Tech Blog

In this post, I am going to resize both DRBD resources created in my last post titled CentOS 7 Active/Active iSCSI Cluster with no down-time.  In fact, I will have 2 virtual mahines running, one per DRBD resource, while I make this change.  The primary consideration is that the backing device must have the ability to grow online (think LVM).  I'm using virtual machines so I will be able to enlarge the resources at the hypervisor level.  A lot of the information in this post comes from the DRBD site  I am just adding a few steps along the way and including some screen captures.

My setup is on virtual machines so I opted to shut down one node at a time and enlarge the backing device at the hypervisor level before powering them back on.  Then, the DRBD resources can be enlarged, followed by enlarging the LVM physical volumes and finally the LVM logical volumes.

Before getting started, here is a screen capture of iscsivg01 created using pvdisplay:
pvdisplay before

And here is one for lvdisplay:
lvdisplay before

The first thing I am going to do is to verify that the DRBD resources are all in a healthy state by issuing the following command:
# cat /proc/drbd

Here is what mine looks like:
drbd healthy

As you can see above, my DRBD resource are in good shape.  If they are not, you should correct the problem(s) before continuing.

Next, I am going to set the first node I will be working on, node 5 in my case, into standby mode:
# pcs cluster standby node5-ha.theharrishome.lan

That should move all resources off that node so we can work on it without anything being affected.  Now let's verify nothing is running on node5.  Here is what mine looks like and notice it now says node 5 is in standby:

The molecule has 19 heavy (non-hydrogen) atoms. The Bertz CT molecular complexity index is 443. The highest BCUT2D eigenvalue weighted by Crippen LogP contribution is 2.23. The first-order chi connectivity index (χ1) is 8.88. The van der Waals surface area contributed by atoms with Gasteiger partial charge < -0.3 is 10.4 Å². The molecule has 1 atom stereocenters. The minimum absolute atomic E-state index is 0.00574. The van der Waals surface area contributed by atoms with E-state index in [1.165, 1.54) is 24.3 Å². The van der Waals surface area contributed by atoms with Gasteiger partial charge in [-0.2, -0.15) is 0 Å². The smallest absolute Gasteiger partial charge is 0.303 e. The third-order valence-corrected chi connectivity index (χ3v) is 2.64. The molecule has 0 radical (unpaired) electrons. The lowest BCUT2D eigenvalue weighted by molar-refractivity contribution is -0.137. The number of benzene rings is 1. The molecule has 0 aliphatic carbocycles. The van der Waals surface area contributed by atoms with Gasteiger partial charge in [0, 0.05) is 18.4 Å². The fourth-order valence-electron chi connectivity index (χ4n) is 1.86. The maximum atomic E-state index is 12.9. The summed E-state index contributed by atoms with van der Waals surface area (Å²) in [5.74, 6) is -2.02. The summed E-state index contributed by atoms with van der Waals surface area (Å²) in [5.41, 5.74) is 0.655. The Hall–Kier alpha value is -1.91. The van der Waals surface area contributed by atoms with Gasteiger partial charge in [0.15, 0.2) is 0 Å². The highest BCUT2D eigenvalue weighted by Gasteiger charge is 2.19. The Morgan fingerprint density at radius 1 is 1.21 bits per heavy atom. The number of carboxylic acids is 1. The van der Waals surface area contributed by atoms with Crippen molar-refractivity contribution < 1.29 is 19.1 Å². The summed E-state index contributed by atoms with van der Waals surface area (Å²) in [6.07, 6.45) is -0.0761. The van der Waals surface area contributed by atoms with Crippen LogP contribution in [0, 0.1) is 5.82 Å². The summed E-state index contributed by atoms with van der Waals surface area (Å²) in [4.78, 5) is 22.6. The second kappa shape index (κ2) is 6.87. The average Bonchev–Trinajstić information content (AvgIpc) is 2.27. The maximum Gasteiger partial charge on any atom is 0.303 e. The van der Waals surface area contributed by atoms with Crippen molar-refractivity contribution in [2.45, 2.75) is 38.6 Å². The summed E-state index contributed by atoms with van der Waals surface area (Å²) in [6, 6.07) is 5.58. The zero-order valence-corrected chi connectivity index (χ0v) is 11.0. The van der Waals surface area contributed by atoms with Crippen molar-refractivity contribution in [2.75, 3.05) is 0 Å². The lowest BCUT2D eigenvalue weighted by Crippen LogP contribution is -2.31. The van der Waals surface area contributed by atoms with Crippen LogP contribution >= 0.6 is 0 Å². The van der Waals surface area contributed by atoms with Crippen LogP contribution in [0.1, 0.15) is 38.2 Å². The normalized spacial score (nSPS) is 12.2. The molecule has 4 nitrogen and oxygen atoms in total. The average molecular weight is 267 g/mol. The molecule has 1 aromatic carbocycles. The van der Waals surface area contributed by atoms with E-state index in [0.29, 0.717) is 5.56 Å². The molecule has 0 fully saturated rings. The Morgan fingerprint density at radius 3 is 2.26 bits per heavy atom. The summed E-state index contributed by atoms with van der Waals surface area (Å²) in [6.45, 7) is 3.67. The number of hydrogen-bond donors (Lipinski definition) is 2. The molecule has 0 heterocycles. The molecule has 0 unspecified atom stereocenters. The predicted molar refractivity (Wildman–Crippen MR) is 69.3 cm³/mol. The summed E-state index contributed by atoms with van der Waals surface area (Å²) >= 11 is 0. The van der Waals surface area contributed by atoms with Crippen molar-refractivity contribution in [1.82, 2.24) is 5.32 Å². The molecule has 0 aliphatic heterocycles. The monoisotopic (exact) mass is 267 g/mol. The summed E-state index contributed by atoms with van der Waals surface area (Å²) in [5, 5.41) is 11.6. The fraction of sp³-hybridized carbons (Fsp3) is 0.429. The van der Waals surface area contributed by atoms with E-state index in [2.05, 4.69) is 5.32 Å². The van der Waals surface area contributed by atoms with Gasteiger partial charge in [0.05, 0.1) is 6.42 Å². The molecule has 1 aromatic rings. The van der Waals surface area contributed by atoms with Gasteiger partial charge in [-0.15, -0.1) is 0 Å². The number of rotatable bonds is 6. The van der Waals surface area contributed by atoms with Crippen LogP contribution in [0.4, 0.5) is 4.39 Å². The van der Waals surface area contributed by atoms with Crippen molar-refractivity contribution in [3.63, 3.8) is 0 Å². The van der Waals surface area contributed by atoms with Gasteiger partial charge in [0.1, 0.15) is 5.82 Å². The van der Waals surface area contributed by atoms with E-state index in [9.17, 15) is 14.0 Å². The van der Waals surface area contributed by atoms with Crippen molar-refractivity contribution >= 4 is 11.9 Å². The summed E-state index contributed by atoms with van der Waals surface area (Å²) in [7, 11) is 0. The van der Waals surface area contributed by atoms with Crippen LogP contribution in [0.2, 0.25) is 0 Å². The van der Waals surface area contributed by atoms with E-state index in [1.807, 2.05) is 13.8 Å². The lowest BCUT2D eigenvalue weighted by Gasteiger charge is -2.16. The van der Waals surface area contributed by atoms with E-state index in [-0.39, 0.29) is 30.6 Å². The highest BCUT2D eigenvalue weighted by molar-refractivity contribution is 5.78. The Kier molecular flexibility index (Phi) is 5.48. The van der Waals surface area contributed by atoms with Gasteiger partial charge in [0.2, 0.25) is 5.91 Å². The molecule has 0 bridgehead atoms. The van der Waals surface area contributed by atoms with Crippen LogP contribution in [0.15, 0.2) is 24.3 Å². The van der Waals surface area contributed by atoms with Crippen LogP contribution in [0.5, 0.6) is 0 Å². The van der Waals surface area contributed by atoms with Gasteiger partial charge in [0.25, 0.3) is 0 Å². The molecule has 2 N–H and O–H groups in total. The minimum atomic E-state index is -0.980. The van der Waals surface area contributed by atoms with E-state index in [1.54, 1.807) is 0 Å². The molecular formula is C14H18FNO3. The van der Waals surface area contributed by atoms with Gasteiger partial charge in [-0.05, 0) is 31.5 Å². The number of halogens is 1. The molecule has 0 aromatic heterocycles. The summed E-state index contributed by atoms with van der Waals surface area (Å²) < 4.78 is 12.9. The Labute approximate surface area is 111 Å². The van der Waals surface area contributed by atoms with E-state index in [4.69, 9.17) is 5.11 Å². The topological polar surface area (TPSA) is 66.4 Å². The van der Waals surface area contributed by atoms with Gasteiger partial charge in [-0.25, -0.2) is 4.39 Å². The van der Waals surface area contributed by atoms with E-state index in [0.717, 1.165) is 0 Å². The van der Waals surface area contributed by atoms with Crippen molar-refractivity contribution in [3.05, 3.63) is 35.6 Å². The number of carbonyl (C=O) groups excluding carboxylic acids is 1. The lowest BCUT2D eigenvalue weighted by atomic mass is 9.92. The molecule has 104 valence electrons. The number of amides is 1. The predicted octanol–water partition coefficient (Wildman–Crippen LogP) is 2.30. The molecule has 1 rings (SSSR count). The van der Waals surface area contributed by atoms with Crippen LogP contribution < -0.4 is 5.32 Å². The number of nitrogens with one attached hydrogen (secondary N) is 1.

pcs node5 standby

Now we can shutdown node5 and enlarge the physical partition using whatever means you have to do so.  When it comes back online, node5 will still be in standby so we need to fix that with the following command:
# pcs cluster unstandby node5-ha.theharrishome.lan

Verify that node 5 did come out of standy and then put node6 in standby so we can shut it down and resize the data partitions on it:
# pcs cluster standby node6-ha.theharrishome.lan

Once we have enlarged the drives on node6 and powered it back on, we need to bring it back out of standby:
# pcs cluster unstandby node6-ha.theharrishome.lan

Now both of our nodes should be back online but if you look at the output of lvdisplay, you will notice that their size has not changed.  First, we must tell DRBD to synchronize the new space we added.  Once again, make sure that both nodes are connected with only one shown as the primary and enter the following on whichever node has that particular resource:
# drbdadm resize iscsivg01
# drbdadm resize iscsivg02

Now we should see that DRBD is once again syncronizing.  Here is what mine looks like during the resync process:
drbd syncing

Once they are back in sync, we can resize the LVM physical volume.  We resize them as follows keeping in mind that you will need to do this from whatever node currently has the respective DRBD resource:
# pvresize /dev/drbd0
# pvresize /dev/drbd1

Here is what pvdisplay now shows for /dev/drbd0 with the new 20 GB size:
pvdisplay after

Now we just need to resize the logical volumes on whatever node currently has them.  The following commands should take care of that, again making sure we run them on whatever node currently has the respective resource:
# lvextend -l +100%FREE /dev/mapper/iscsivg01-lun1
# lvextend -l +100%FREE /dev/mapper/iscsivg02-lun1

And here is what lvdisplay shows for iscsivg01 after resizing: lvdisplay after

Pretty cool stuff!  And again, I had two virtual machines located on the DRBD resources that I was accessing via iSCSI that never went down but rather were simply moved from one node to the other.

Thanks again for reading.

- Kyle H.